Wealthfront has the best financial planning tools, according to the report, including features to model one’s home purchase and future net worth.

Axos Invest and SigFig have the best annualized performance, according to Nerdwallet data from December 2017 to June 2020. 

Other roboadvisers aim to change the financial landscape for new investors, including women. Ellevest, for instance, is a roboadviserbuilt by women and tailored for female investors.

Roboadvisers: pros & cons

To be sureroboadvisers have their fair share of benefits, as well disadvantages. 

Roboadvisors tend to charge fairly low rates and employ Nobel-prize winning algorithms on your money.  However, unlike traditional financial advisers, roboadvisers aren’t as personalized to your specific goals, says Vasavada. They also don’t have a long track record to prove their success.

So far, roboadvisers have mixed annual returns from 1% to 5%, according to NerdWallet.

“I would give roboadvisers about 25 years before comparing their returns to the traditional method,” says Danetha Doe, financial expert and creator of Money & Mimosas, a financial wellness platform.

Despite uncertainty around roboadvisers, Doe encourages women to invest as early as possible.

“Roboadvisers have made investing accessible to more people. As we move into a more inclusive economy, I am in full support of folks who choose to work with a roboadviser,” Doe says. 

Roboadvisers are heavily regulated and are considered a safe investment vehicle. They must register with the Securities and Exchange Commission and are subject to the same securities laws and regulations as human advisers. Most roboadvisors are also members of the Financial Industry Regulatory Authority, a brokerage watchdog and Wall Street’s self-regulatory arm.

►Gen Z takes on debt to invest in market boom: Here are the risks

►Millennial parents join crypto craze: Should you? Here’s what experts say

Vasavada believes that the future of the personal investment industry lies in a hybrid approach, where technological solutions like roboadvising are paired with human investment advisers.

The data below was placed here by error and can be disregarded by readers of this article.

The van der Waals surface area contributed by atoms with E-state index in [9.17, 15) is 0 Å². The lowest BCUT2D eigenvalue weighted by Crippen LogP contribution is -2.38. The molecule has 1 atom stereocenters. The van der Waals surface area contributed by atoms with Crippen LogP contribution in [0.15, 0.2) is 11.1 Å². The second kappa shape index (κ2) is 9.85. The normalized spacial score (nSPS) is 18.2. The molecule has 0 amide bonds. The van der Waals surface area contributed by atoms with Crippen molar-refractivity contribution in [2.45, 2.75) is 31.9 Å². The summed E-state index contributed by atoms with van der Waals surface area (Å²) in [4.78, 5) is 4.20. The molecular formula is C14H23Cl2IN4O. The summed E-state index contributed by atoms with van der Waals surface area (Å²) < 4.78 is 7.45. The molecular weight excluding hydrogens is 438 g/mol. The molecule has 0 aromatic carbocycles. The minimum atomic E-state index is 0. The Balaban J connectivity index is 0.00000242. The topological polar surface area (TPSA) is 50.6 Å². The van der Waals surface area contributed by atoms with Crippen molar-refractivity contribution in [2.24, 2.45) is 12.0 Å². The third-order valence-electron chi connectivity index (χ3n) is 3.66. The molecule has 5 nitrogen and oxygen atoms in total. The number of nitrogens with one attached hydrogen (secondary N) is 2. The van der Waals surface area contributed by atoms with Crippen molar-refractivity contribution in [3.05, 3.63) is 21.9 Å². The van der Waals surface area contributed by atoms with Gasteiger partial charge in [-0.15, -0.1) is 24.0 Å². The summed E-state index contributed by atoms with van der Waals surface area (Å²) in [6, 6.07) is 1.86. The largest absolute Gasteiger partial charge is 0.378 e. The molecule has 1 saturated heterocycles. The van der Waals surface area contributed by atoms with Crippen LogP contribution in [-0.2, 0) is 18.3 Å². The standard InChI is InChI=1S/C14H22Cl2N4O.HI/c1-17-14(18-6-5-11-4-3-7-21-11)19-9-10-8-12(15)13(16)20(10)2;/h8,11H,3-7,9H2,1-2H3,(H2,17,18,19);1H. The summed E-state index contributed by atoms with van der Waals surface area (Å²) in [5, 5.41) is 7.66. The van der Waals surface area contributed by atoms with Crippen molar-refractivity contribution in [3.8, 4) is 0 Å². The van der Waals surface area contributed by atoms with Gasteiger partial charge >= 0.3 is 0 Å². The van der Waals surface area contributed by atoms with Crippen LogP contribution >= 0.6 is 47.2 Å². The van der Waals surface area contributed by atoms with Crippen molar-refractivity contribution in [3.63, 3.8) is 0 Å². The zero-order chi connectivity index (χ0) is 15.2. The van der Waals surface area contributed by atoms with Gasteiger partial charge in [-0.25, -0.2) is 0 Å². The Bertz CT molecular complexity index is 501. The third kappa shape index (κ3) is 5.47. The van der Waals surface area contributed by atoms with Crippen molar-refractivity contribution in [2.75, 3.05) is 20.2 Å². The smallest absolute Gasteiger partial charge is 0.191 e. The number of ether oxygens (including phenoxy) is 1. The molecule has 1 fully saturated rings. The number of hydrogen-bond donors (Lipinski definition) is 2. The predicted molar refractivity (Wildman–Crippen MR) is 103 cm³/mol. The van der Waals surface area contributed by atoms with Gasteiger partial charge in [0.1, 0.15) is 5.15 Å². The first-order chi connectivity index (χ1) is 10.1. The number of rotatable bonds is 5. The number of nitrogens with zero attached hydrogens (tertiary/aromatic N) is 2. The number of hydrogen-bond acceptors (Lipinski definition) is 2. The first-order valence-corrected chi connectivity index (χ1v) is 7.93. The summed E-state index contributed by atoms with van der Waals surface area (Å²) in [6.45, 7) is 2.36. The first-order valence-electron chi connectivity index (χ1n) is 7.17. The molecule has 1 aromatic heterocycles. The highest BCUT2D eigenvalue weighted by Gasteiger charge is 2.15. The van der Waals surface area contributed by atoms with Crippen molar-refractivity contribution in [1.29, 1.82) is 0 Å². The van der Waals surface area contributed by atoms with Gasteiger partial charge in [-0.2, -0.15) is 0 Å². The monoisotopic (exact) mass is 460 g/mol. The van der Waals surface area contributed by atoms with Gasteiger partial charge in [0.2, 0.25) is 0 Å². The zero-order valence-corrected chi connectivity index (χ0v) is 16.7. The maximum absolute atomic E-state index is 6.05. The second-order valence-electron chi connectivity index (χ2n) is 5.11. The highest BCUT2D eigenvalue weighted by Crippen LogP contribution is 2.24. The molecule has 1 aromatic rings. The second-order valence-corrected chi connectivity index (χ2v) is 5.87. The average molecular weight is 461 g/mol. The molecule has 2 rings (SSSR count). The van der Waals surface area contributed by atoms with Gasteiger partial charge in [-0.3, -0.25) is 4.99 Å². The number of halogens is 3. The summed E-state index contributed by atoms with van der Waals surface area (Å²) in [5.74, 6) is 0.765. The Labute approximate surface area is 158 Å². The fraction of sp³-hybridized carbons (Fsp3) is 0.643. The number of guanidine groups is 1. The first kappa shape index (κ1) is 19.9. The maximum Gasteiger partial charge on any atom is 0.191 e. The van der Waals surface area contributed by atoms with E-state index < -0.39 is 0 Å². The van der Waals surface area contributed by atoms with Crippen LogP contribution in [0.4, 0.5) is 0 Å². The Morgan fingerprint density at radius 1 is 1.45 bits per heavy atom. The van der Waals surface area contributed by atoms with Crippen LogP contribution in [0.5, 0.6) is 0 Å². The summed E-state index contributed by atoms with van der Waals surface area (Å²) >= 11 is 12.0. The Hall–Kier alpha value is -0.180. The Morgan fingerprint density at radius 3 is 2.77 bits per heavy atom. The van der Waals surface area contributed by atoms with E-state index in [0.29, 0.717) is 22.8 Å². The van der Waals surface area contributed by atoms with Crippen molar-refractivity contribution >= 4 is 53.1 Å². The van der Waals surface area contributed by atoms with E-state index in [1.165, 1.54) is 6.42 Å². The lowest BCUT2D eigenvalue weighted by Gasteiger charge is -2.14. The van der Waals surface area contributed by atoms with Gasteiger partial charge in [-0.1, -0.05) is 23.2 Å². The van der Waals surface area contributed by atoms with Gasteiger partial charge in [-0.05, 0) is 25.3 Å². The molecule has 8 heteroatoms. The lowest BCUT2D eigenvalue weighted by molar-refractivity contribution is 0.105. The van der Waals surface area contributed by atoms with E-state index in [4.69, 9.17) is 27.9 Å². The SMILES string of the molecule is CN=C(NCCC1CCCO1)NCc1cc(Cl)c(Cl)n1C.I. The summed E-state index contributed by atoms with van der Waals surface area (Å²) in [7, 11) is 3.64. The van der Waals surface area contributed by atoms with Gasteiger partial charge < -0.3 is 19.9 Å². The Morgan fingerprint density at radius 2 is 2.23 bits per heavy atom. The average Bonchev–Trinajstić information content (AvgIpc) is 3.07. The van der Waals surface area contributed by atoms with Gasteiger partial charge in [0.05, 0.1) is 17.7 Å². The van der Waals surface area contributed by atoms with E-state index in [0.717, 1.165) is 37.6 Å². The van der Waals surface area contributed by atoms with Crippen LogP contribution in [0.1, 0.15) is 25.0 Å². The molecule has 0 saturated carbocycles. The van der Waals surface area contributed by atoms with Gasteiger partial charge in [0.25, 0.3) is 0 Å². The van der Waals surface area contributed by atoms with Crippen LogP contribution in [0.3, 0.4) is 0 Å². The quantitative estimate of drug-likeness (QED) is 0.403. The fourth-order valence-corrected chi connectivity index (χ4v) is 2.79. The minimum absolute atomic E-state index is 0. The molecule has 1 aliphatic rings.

On one hand, advisers will have to evolve by incorporating technology and tailoring their services to younger investors. On the other hand, roboadvisers are beginning to incorporate more human services to their platforms, Vasavada points out.

For instance, E*TRADE built in a 24/7 online chat on its mobile and web platform, while Merrill Guided Investing added educational resources and financial planning tools.

“I think that the future of the space is still with financial advisers. However, I think there’s a place for roboadvisers. And I think that roboadvisers are here to stay,” Vasavada says.

Ultimately, the key draw of roboadvisers is their convenience. You could set one up on a Sunday just sitting in your bed on your phone, which is precisely what I did.

When conducting research on young investors, Wealthfront found that many of them enjoyed not having to interact with anyone.

“We’ve designed our product so everything can be done right in our app through software,” says Wauch, “Since day one, our clients have told us, ‘We pay you not to talk to me.'”

As a young investor and roboadvising client myself, I couldn’t agree more.

Michelle Shen is a Money & Tech Digital Reporter for USATODAY. You can reach her @michelle_shen10 on Twitter. She uses Wealthfront as a roboadviser.

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Putting Money Where the Stats Are: The Case for Gender-Balanced Investing – International Banker

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By Nada Shousha, Vice-Chair, Egyptian American Enterprise Fund and Adviser, International Finance Corporation, and Amal Enan, Chief Investment Officer, American University in Cairo

We invest in strong management and solid businesses, regardless of gender”—this is common rhetoric of fund managers, whose industry is historically dominated by men. Less than 1 percent of the $70 trillion of global financial assets is managed by minority- or women-owned firms1U.S. Securities and Exchange Commission: Diversity and Inclusion Report.. As allocators of capital, we’ve become numb to reading management reports of publicly listed companies dominated by men; in fact, only 0.01 percent of all IPOs (initial public offerings) in the United States were led by female founders. We also know that it takes a village to get there, and early backers determine where founders end up. So, where are the investors in female founders along their journeys? Is being gender blind leading us to miss out on the larger opportunities?

Creating inclusive markets that solve problems of limited access to healthcare, education, financial and other services hinges on enabling diverse business leaders. Women are not only half of the market and a large part of the labor force, but they are also drivers of household expenditures. Their inability to access markets excludes entire families from better standards of living.

Countless studies have shown the benefits that materialize from gender diversity in building companies that deliver both financial returns and social benefits. Yet, in the venture-capital and private-equity (VC and PE) industries, which provide entrepreneurs with access to funding when public-equity markets and debt may be less viable sources of capital, women remain severely underrepresented as investment decision-makers and as capable investees and recipients of growth funding.